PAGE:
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“Umbrella Academy” Excels

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“Umbrella Academy” Excels

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Netflix's "Umbrella Academy" was released on Feb.15, 2019. (Facebook)

Netflix's "Umbrella Academy" was released on Feb.15, 2019. (Facebook)

Netflix's "Umbrella Academy" was released on Feb.15, 2019. (Facebook)


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By Matthew Dillon

The new Netflix original, “Umbrella Academy,” is an adaptation of the comic series of the same name. The 10-episode first season follows seven children with superpowers, raised by a talking chimpanzee, a robotic housewife and a billionaire that is as cold as he is brilliant. Driven apart by their adopted father’s callousness, the now-estranged siblings reunite after he dies under mysterious circumstances. They only stick together after learning they have several days before the world ends.

Using this as a foundation, the show creates a time-travel-centric superpowered family drama that somehow still manages to feel genuine. It has a few tired storytelling tropes and makes some questionable decisions, but “Umbrella Academy” brings it all together by the time it reaches its inconclusive yet satisfying ending.

As interesting as the main plot may be, the show’s strength lies in effective character-building moments and memorable action sequences. It is one of the few shows to rely heavily on flashbacks without distracting too much from the main narrative. The show’s careful use of these scenes manages to develop nearly everyone in its large cast.

“Umbrella Academy” also has a surprising emotional range. Its bleak sense of humor underlies almost the entirety of the plot, but it still manages to present serious and heartwarming moments without seeming too contrived. Most of the actors give strong performances, particularly Aidan Gallagher as the teleporting, doomsaying Number Five. The mature, responsible and intense character is a fairly-tired archetype at this point, but Gallagher steals every scene with his character’s confrontational personality and surprising complexity. The show takes obvious storytelling beats and puts them in a new, interesting context that is strange but not totally unrelatable.

“Umbrella Academy” does not make everything work, and that is particularly evident in Ellen Page’s role as Vanya, the apparently powerless black sheep of the family. While not bad, her performance does not have the same impact as her previous roles. This partly rests on the scripting, which deprives Vanya of the agency and personality she had in the comic. There are similar issues with other characters, notably the drug-addicted, overdramatic medium, Klaus (Robert Sheehan), but they at least get more meaningful development as the season goes on.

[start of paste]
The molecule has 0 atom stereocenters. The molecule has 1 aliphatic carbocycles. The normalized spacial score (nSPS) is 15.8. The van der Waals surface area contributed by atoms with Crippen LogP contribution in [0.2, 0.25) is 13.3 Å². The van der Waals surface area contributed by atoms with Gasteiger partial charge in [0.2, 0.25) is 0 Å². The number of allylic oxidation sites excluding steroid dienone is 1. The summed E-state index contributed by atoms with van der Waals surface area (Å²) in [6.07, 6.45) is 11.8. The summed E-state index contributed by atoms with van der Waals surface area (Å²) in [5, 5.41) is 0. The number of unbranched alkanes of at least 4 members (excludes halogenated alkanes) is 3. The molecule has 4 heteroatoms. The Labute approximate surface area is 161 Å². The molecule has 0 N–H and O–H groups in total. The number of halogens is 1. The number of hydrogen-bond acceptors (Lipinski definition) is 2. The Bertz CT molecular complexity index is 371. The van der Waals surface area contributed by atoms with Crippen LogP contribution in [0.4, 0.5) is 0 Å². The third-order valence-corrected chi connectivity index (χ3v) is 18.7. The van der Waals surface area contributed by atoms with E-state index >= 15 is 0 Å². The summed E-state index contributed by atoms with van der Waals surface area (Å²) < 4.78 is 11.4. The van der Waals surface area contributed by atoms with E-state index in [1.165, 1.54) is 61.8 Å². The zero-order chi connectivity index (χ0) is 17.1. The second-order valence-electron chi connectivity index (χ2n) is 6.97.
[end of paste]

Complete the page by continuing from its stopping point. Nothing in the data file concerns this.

Aside from that, the only other issues with “Umbrella Academy” are some of the technical elements. Most of the fight scenes are accompanied by famous songs, though their use fits well with the tone of the show and what is happening on-screen. However, the sometimes-poor sound mixing becomes very apparent when the show practically mutes the music so that the audience can hear the characters speak.

More forgivable are the clumsy visual effects. The CGI may look awkward, but “Umbrella Academy” is a lot more ambitious than most Neftlix productions. The competent and, at times, inspired camerawork also helps make up for it. Additionally, the eclectic but memorable aesthetic makes it hard to call anything out of place. The show’s realism rests solely in the characters’ interactions, so it is easy to overlook some subpar CGI.

While it takes necessary liberties, “Umbrella Academy” remains fairly close to the source material. Choosing to merge two separate plotlines into one, the end result is surprisingly coherent. The choice to develop time-traveling hitmen Cha-Cha (Mary J. Blige) and Hazel (Cameron Britton) into something more substantial than their comic book counterparts rounds out the story.

“Umbrella Academy” is one of the more memorable and enjoyable Netflix original series to come out in recent time.

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“Umbrella Academy” Excels